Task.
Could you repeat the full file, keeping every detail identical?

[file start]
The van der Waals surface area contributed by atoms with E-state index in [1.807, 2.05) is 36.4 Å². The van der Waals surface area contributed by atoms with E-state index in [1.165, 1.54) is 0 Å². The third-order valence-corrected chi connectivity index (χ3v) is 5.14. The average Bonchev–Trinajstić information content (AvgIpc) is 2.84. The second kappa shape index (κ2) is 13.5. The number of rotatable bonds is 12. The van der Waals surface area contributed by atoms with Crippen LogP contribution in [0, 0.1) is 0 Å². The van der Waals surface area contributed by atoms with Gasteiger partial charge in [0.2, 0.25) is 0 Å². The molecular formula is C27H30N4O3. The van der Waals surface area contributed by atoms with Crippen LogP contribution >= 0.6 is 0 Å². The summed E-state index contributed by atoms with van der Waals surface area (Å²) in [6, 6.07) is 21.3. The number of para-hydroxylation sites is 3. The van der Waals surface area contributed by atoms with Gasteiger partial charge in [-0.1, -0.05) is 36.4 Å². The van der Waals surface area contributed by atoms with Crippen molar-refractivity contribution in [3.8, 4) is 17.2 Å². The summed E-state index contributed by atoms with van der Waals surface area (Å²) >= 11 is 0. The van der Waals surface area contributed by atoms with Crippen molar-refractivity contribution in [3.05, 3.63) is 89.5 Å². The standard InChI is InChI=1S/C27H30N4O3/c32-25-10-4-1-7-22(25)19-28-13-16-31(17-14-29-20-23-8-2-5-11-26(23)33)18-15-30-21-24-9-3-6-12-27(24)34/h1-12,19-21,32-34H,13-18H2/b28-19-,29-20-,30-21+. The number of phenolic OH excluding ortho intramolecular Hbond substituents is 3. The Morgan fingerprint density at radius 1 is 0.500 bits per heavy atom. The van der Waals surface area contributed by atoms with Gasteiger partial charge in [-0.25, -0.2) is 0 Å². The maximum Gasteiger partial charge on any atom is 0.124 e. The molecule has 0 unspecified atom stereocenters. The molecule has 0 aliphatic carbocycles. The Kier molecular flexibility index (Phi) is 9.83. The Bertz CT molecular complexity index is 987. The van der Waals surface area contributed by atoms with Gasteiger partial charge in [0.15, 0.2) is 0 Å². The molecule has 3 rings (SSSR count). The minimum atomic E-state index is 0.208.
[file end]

The van der Waals surface area contributed by atoms with E-state index in [1.807, 2.05) is 36.4 Å². The van der Waals surface area contributed by atoms with E-state index in [1.165, 1.54) is 0 Å². The third-order valence-corrected chi connectivity index (χ3v) is 5.14. The average Bonchev–Trinajstić information content (AvgIpc) is 2.84. The second kappa shape index (κ2) is 13.5. The number of rotatable bonds is 12. The van der Waals surface area contributed by atoms with Crippen LogP contribution in [0, 0.1) is 0 Å². The van der Waals surface area contributed by atoms with Gasteiger partial charge in [0.2, 0.25) is 0 Å². The molecular formula is C27H30N4O3. The van der Waals surface area contributed by atoms with Crippen LogP contribution >= 0.6 is 0 Å². The summed E-state index contributed by atoms with van der Waals surface area (Å²) in [6, 6.07) is 21.3. The number of para-hydroxylation sites is 3. The van der Waals surface area contributed by atoms with Gasteiger partial charge in [-0.1, -0.05) is 36.4 Å². The van der Waals surface area contributed by atoms with Crippen molar-refractivity contribution in [3.8, 4) is 17.2 Å². The summed E-state index contributed by atoms with van der Waals surface area (Å²) >= 11 is 0. The van der Waals surface area contributed by atoms with Crippen molar-refractivity contribution in [3.05, 3.63) is 89.5 Å². The standard InChI is InChI=1S/C27H30N4O3/c32-25-10-4-1-7-22(25)19-28-13-16-31(17-14-29-20-23-8-2-5-11-26(23)33)18-15-30-21-24-9-3-6-12-27(24)34/h1-12,19-21,32-34H,13-18H2/b28-19-,29-20-,30-21+. The number of phenolic OH excluding ortho intramolecular Hbond substituents is 3. The Morgan fingerprint density at radius 1 is 0.500 bits per heavy atom. The van der Waals surface area contributed by atoms with Gasteiger partial charge in [-0.25, -0.2) is 0 Å². The maximum Gasteiger partial charge on any atom is 0.124 e. The molecule has 0 unspecified atom stereocenters. The molecule has 0 aliphatic carbocycles. The Kier molecular flexibility index (Phi) is 9.83. The Bertz CT molecular complexity index is 987. The van der Waals surface area contributed by atoms with Gasteiger partial charge in [0.15, 0.2) is 0 Å². The molecule has 3 rings (SSSR count). The minimum atomic E-state index is 0.208.